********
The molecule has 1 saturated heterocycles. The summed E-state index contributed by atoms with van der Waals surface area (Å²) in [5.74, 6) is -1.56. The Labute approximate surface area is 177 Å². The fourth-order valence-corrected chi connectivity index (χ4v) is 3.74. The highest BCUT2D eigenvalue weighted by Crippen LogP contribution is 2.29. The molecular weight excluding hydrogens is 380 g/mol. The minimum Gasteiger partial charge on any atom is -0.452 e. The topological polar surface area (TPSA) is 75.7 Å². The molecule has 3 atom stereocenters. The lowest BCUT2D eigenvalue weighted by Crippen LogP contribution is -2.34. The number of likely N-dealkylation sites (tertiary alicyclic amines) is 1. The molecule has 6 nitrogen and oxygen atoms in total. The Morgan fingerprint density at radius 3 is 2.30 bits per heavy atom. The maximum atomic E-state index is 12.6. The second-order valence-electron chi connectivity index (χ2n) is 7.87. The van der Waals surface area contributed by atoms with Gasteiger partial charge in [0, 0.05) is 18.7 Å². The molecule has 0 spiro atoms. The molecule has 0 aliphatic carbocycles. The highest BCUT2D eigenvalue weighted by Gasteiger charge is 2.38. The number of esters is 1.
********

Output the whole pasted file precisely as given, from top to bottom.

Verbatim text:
The molecule has 1 saturated heterocycles. The summed E-state index contributed by atoms with van der Waals surface area (Å²) in [5.74, 6) is -1.56. The Labute approximate surface area is 177 Å². The fourth-order valence-corrected chi connectivity index (χ4v) is 3.74. The highest BCUT2D eigenvalue weighted by Crippen LogP contribution is 2.29. The molecular weight excluding hydrogens is 380 g/mol. The minimum Gasteiger partial charge on any atom is -0.452 e. The topological polar surface area (TPSA) is 75.7 Å². The molecule has 3 atom stereocenters. The lowest BCUT2D eigenvalue weighted by Crippen LogP contribution is -2.34. The number of likely N-dealkylation sites (tertiary alicyclic amines) is 1. The molecule has 6 nitrogen and oxygen atoms in total. The Morgan fingerprint density at radius 3 is 2.30 bits per heavy atom. The maximum atomic E-state index is 12.6. The second-order valence-electron chi connectivity index (χ2n) is 7.87. The van der Waals surface area contributed by atoms with Gasteiger partial charge in [0, 0.05) is 18.7 Å². The molecule has 0 spiro atoms. The molecule has 0 aliphatic carbocycles. The highest BCUT2D eigenvalue weighted by Gasteiger charge is 2.38. The number of esters is 1.